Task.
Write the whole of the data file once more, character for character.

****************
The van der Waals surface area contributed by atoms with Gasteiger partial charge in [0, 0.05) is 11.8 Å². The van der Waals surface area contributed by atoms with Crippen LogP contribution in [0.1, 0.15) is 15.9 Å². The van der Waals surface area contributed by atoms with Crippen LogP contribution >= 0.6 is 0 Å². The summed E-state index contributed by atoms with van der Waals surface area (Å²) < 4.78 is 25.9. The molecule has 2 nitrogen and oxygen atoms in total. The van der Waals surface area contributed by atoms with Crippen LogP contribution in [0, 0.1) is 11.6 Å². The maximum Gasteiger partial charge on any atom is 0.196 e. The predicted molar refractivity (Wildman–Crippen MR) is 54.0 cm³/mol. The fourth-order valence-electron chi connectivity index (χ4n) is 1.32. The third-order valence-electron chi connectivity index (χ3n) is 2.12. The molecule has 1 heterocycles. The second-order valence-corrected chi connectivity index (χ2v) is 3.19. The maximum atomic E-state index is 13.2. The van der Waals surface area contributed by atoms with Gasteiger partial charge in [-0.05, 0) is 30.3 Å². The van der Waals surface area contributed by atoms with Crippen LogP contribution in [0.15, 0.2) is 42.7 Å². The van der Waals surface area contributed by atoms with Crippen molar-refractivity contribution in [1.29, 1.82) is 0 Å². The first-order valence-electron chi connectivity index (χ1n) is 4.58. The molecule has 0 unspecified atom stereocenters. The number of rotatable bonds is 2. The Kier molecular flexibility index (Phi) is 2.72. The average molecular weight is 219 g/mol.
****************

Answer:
The van der Waals surface area contributed by atoms with Gasteiger partial charge in [0, 0.05) is 11.8 Å². The van der Waals surface area contributed by atoms with Crippen LogP contribution in [0.1, 0.15) is 15.9 Å². The van der Waals surface area contributed by atoms with Crippen LogP contribution >= 0.6 is 0 Å². The summed E-state index contributed by atoms with van der Waals surface area (Å²) < 4.78 is 25.9. The molecule has 2 nitrogen and oxygen atoms in total. The van der Waals surface area contributed by atoms with Crippen LogP contribution in [0, 0.1) is 11.6 Å². The maximum Gasteiger partial charge on any atom is 0.196 e. The predicted molar refractivity (Wildman–Crippen MR) is 54.0 cm³/mol. The fourth-order valence-electron chi connectivity index (χ4n) is 1.32. The third-order valence-electron chi connectivity index (χ3n) is 2.12. The molecule has 1 heterocycles. The second-order valence-corrected chi connectivity index (χ2v) is 3.19. The maximum atomic E-state index is 13.2. The van der Waals surface area contributed by atoms with Gasteiger partial charge in [-0.05, 0) is 30.3 Å². The van der Waals surface area contributed by atoms with Crippen LogP contribution in [0.15, 0.2) is 42.7 Å². The van der Waals surface area contributed by atoms with Crippen molar-refractivity contribution in [1.29, 1.82) is 0 Å². The first-order valence-electron chi connectivity index (χ1n) is 4.58. The molecule has 0 unspecified atom stereocenters. The number of rotatable bonds is 2. The Kier molecular flexibility index (Phi) is 2.72. The average molecular weight is 219 g/mol.